Formula 7.7: The Interest Coverage Ratio allows you to determine how easily a company can meet debt payment obligations. The lower the ratio, the more the company is burdened by debt expense. When a company's bond interest coverage ratio is less than 1.5, its ability to meet coupon payment obligations may be questionable. These company's bonds would most likely have low credit ratings.
Example: Quality HomeBuilding's earnings before interest and taxation (EBIT) last year totaled $122 million, and its annual interest payments equaled $33 million. What was its interest coverage ratio?

Interest coverage ratio = $122,000,000 / $33,000,000 = 3.70

Formula 7.8: The Price-Earnings (P/E) ratio is a valuation ratio used to determine how the market has valued the share in comparison to its earnings per share. In general, a high P/E suggests that investors are expecting higher earnings growth in the future compared to companies with a lower P/E.

However, the P/E ratio doesn't tell us the whole story by itself. It's usually more useful to compare the P/E ratios of one company to other companies in the same industry, or to the market in general, or against the company's own historical P/E. It would not be useful for investors using the P/E ratio as a basis for their investment to compare the P/E of a technology company (high P/E) to a utility company (low P/E), as each industry has much different growth prospects.

The P/E is sometimes referred to as the "multiple" because it shows how much investors are willing to pay per dollar of earnings. If a company were currently trading at a multiple (P/E) of 20, the interpretation is that an investor is willing to pay $20 for $1 of current earnings. It is important that investors note an important limitation when using the P/E measure and do not base their investment decision on this measure alone. The denominator (earnings) is based on an accounting measure of earnings, which is susceptible to manipulation, making the quality of the P/E only as good as the quality of the underlying earnings number.

Example: Medical Equipment Corp. last year reported earnings per share of $2.35, and its current stock price is $27.82. What is its Price-Earnings ratio?

P/E ratio = $27.82 / $2.35 = 11.84

Look Out!
You may be required during the exam to calculate a company\'s earnings per share as part of a question about its P/E ratio. To calculate earnings per share, divide net income by number of shares outstanding.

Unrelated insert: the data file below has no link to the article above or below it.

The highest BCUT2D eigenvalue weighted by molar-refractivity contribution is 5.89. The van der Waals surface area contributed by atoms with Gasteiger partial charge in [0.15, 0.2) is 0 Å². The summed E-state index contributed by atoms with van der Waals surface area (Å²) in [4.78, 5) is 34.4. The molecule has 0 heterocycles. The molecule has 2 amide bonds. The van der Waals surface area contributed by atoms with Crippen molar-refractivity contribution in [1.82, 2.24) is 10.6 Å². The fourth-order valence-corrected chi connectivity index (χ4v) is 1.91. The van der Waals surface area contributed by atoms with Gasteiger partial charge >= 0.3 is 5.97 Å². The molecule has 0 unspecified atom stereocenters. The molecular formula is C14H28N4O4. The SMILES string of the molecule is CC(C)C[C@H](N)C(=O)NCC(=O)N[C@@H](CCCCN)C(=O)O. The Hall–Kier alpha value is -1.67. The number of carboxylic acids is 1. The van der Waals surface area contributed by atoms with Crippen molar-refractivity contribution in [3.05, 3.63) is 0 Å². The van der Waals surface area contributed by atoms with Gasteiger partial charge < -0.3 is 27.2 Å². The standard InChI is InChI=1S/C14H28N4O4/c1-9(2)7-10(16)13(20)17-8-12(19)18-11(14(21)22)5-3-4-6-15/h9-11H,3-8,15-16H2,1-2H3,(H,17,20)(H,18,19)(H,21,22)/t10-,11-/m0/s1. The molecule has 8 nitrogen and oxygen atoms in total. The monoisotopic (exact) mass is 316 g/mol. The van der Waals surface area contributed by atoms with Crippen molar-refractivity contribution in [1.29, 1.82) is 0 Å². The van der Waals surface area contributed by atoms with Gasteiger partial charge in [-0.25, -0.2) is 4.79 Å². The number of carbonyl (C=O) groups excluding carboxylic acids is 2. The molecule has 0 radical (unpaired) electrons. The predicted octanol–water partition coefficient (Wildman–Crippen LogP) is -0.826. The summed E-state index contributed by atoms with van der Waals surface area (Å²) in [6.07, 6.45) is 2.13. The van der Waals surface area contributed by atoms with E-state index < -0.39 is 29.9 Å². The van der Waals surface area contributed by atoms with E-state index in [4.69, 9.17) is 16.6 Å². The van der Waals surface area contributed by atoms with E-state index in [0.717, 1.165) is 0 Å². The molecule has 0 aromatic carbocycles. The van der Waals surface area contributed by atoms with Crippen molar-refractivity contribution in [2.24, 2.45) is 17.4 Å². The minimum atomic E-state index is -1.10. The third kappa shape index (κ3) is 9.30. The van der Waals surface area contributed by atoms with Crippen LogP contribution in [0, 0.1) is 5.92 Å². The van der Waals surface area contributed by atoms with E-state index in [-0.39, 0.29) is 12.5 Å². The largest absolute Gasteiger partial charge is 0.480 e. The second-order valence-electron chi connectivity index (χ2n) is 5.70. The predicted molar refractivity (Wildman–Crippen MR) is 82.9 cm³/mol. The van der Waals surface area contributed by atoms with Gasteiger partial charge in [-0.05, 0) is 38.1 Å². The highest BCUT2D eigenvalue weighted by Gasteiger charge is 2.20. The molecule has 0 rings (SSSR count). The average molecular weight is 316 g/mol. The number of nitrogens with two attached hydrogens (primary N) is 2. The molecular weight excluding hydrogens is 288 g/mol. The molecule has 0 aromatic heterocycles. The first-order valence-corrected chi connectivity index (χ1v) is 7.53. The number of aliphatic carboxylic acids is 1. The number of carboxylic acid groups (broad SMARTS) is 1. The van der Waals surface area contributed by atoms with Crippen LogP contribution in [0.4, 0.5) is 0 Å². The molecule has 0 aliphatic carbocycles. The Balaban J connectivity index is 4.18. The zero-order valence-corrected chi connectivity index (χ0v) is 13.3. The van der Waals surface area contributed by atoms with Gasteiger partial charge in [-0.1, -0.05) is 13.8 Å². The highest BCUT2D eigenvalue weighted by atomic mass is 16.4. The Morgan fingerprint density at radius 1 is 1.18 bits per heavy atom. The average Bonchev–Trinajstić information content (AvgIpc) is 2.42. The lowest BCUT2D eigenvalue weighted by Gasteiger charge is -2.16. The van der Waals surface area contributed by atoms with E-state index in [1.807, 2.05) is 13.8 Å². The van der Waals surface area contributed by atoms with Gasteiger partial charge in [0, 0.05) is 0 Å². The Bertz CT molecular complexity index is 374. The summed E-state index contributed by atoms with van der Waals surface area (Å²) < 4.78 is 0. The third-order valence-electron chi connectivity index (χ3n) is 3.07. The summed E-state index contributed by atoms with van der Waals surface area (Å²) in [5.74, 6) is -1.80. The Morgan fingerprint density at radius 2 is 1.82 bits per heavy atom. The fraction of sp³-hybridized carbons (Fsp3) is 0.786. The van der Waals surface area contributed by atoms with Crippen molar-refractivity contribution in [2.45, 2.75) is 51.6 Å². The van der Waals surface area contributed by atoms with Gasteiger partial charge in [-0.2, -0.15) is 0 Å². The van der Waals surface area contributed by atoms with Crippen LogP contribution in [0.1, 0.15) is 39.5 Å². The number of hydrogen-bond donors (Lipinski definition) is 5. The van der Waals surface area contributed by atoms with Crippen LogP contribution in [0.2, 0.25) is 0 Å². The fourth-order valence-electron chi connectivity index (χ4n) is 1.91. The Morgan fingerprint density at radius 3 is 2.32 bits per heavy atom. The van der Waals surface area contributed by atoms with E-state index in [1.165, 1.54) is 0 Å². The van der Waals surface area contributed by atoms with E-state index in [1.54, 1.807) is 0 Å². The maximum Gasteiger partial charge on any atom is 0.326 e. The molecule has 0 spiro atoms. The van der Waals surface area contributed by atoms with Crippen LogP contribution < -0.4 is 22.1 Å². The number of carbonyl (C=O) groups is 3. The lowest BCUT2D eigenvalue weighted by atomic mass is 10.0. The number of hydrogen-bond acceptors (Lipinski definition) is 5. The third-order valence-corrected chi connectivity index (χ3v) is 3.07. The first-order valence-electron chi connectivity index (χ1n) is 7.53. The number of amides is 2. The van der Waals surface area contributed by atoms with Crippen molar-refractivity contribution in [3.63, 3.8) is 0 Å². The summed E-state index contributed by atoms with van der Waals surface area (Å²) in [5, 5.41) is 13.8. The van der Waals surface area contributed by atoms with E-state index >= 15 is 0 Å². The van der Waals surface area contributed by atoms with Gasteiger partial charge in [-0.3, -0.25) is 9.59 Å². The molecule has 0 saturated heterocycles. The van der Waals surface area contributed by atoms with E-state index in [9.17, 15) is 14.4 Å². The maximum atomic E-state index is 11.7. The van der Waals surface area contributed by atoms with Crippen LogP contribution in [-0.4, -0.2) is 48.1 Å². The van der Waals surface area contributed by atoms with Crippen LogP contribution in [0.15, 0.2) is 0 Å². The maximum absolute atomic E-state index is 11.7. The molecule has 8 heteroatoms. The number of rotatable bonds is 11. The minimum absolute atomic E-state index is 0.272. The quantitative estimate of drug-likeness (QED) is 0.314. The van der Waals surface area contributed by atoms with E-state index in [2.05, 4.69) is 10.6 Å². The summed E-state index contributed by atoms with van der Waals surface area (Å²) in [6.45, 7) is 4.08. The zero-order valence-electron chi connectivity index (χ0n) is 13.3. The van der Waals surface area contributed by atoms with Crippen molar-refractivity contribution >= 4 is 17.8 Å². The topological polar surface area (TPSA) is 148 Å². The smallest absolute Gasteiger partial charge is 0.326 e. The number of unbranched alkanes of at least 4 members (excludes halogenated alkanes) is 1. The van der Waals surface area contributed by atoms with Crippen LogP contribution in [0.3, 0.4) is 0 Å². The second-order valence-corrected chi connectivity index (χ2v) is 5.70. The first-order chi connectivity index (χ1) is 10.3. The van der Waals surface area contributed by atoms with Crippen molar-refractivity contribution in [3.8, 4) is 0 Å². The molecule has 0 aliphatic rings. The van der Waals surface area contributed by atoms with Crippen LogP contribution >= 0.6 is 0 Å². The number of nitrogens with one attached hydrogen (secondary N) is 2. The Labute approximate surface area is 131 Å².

Example: Big Media Inc. had net income of $75 million last year. Its current stock price is $6.20, and it has 520 million shares outstanding. What is Big Media's P/E ratio?

  1. Earnings per share = $75,000,000 / 520,000,000 shares = .14
  2. 2. P/E ratio = $6.20 / $.14 = 44.29

The P/E is the most important and most widely used ratio; be sure to check out the tutorial Understanding the P/E Ratio to learn how to use this measure and its downside.

Formula 7.9: The Price-to-Book (P/B) or Price/Equity ratio, is a valuation ratio used to compare a stock's market value to its book value. A lower P/B ratio could mean that the stock is undervalued. However, it could also mean that something is fundamentally wrong with the company. As with most ratios, be aware that this varies a fair amount by industry.

Example: Top Notch Supermarkets Inc. has a current stock price of $55.74 and book value of $21.36 a share. What is the company's Price-to-Book ratio?

Price-to-Book ratio: $55.74 / $21.36 = 2.61

Look Out!
To calculate Price-to-Book ratio, you may be required to determine on your own a company\'s book value per share from given information. Consider the following example:

Example: New Edge Technology Inc. has assets of $991 million, liabilities of $125 million, 542 million outstanding shares and a current stock price of $8.92. What is New Edge Technology's Price-to-Book ratio?

  1. Book value = $991,000,000 - $125,000,000 = $866,000,000
  2. Book value per share = $866,000,000 / 542,000,000 = $1.60
  3. Price-to-Book ratio = $8.92 / $1.60 = 5.58

The Price-to-Book ratio also gives some idea of whether you're paying too much for what would be left if the company went bankrupt immediately. Learn more about this ratio, including its downside, in the article, Value By the Book.

Balance Sheet

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